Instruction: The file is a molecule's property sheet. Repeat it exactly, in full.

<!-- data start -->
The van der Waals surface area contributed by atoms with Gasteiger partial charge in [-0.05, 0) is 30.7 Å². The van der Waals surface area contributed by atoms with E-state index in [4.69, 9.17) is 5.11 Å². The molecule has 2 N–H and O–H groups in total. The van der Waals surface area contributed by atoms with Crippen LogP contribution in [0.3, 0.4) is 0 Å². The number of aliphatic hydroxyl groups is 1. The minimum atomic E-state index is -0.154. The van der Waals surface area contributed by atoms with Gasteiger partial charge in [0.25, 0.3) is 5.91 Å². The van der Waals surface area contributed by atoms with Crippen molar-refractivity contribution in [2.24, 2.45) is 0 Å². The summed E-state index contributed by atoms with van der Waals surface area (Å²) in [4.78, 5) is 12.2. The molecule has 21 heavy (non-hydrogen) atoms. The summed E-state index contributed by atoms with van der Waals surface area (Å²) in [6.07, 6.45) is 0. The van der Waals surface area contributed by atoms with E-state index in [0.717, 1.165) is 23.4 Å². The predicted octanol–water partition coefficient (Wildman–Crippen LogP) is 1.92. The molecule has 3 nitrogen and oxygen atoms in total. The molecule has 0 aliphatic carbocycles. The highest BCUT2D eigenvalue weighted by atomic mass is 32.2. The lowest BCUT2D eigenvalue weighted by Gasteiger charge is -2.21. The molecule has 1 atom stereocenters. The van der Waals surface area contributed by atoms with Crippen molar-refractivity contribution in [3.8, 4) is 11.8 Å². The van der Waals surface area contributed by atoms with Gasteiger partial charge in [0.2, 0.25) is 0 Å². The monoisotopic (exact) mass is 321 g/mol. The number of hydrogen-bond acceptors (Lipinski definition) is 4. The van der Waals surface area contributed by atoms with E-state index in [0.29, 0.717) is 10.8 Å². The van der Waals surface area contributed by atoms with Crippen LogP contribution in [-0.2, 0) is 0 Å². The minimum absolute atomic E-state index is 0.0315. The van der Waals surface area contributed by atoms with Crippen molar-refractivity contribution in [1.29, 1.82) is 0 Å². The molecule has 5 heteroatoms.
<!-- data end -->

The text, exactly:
The van der Waals surface area contributed by atoms with Gasteiger partial charge in [-0.05, 0) is 30.7 Å². The van der Waals surface area contributed by atoms with E-state index in [4.69, 9.17) is 5.11 Å². The molecule has 2 N–H and O–H groups in total. The van der Waals surface area contributed by atoms with Crippen LogP contribution in [0.3, 0.4) is 0 Å². The number of aliphatic hydroxyl groups is 1. The minimum atomic E-state index is -0.154. The van der Waals surface area contributed by atoms with Gasteiger partial charge in [0.25, 0.3) is 5.91 Å². The van der Waals surface area contributed by atoms with Crippen molar-refractivity contribution in [2.24, 2.45) is 0 Å². The summed E-state index contributed by atoms with van der Waals surface area (Å²) in [4.78, 5) is 12.2. The molecule has 21 heavy (non-hydrogen) atoms. The summed E-state index contributed by atoms with van der Waals surface area (Å²) in [6.07, 6.45) is 0. The van der Waals surface area contributed by atoms with E-state index in [0.717, 1.165) is 23.4 Å². The predicted octanol–water partition coefficient (Wildman–Crippen LogP) is 1.92. The molecule has 3 nitrogen and oxygen atoms in total. The molecule has 0 aliphatic carbocycles. The highest BCUT2D eigenvalue weighted by atomic mass is 32.2. The lowest BCUT2D eigenvalue weighted by Gasteiger charge is -2.21. The molecule has 1 atom stereocenters. The van der Waals surface area contributed by atoms with Crippen molar-refractivity contribution in [3.8, 4) is 11.8 Å². The van der Waals surface area contributed by atoms with Gasteiger partial charge in [0.2, 0.25) is 0 Å². The monoisotopic (exact) mass is 321 g/mol. The number of hydrogen-bond acceptors (Lipinski definition) is 4. The van der Waals surface area contributed by atoms with E-state index in [0.29, 0.717) is 10.8 Å². The van der Waals surface area contributed by atoms with Crippen LogP contribution in [-0.2, 0) is 0 Å². The minimum absolute atomic E-state index is 0.0315. The van der Waals surface area contributed by atoms with Crippen molar-refractivity contribution in [1.29, 1.82) is 0 Å². The molecule has 5 heteroatoms.